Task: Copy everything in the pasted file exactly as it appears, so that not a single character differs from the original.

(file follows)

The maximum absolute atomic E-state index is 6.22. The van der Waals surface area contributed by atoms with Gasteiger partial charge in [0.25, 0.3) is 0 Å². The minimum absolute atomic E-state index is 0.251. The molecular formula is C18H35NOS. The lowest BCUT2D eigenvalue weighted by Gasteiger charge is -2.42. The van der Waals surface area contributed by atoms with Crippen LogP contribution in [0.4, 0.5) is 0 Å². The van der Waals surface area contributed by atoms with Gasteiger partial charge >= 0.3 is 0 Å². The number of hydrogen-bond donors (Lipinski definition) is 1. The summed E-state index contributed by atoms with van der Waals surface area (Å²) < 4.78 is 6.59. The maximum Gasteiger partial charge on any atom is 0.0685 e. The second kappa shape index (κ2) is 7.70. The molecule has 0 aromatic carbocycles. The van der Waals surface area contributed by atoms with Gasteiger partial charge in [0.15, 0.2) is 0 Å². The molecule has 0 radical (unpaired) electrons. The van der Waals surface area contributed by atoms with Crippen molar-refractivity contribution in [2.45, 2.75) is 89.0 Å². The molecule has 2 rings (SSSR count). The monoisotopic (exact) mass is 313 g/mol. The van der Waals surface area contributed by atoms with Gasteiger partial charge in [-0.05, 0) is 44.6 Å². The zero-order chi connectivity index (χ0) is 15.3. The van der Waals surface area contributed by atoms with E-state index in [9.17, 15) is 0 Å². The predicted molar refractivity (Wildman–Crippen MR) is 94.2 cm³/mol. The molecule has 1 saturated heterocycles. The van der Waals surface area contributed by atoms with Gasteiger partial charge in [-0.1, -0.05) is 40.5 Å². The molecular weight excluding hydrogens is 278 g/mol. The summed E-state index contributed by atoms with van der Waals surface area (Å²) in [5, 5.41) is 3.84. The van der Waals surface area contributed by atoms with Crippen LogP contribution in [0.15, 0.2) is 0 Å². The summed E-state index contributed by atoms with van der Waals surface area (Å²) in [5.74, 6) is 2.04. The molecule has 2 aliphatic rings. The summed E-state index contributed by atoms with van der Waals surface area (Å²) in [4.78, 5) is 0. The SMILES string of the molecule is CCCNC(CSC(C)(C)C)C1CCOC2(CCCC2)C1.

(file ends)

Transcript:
The maximum absolute atomic E-state index is 6.22. The van der Waals surface area contributed by atoms with Gasteiger partial charge in [0.25, 0.3) is 0 Å². The minimum absolute atomic E-state index is 0.251. The molecular formula is C18H35NOS. The lowest BCUT2D eigenvalue weighted by Gasteiger charge is -2.42. The van der Waals surface area contributed by atoms with Crippen LogP contribution in [0.4, 0.5) is 0 Å². The van der Waals surface area contributed by atoms with Gasteiger partial charge >= 0.3 is 0 Å². The number of hydrogen-bond donors (Lipinski definition) is 1. The summed E-state index contributed by atoms with van der Waals surface area (Å²) < 4.78 is 6.59. The maximum Gasteiger partial charge on any atom is 0.0685 e. The second kappa shape index (κ2) is 7.70. The molecule has 0 aromatic carbocycles. The van der Waals surface area contributed by atoms with Gasteiger partial charge in [0.15, 0.2) is 0 Å². The molecule has 0 radical (unpaired) electrons. The van der Waals surface area contributed by atoms with Crippen molar-refractivity contribution in [2.45, 2.75) is 89.0 Å². The molecule has 2 rings (SSSR count). The monoisotopic (exact) mass is 313 g/mol. The van der Waals surface area contributed by atoms with Gasteiger partial charge in [-0.05, 0) is 44.6 Å². The zero-order chi connectivity index (χ0) is 15.3. The van der Waals surface area contributed by atoms with E-state index in [9.17, 15) is 0 Å². The predicted molar refractivity (Wildman–Crippen MR) is 94.2 cm³/mol. The molecule has 1 saturated heterocycles. The van der Waals surface area contributed by atoms with Gasteiger partial charge in [-0.1, -0.05) is 40.5 Å². The molecular weight excluding hydrogens is 278 g/mol. The summed E-state index contributed by atoms with van der Waals surface area (Å²) in [5, 5.41) is 3.84. The van der Waals surface area contributed by atoms with Crippen LogP contribution in [0.15, 0.2) is 0 Å². The summed E-state index contributed by atoms with van der Waals surface area (Å²) in [5.74, 6) is 2.04. The molecule has 2 aliphatic rings. The summed E-state index contributed by atoms with van der Waals surface area (Å²) in [4.78, 5) is 0. The SMILES string of the molecule is CCCNC(CSC(C)(C)C)C1CCOC2(CCCC2)C1.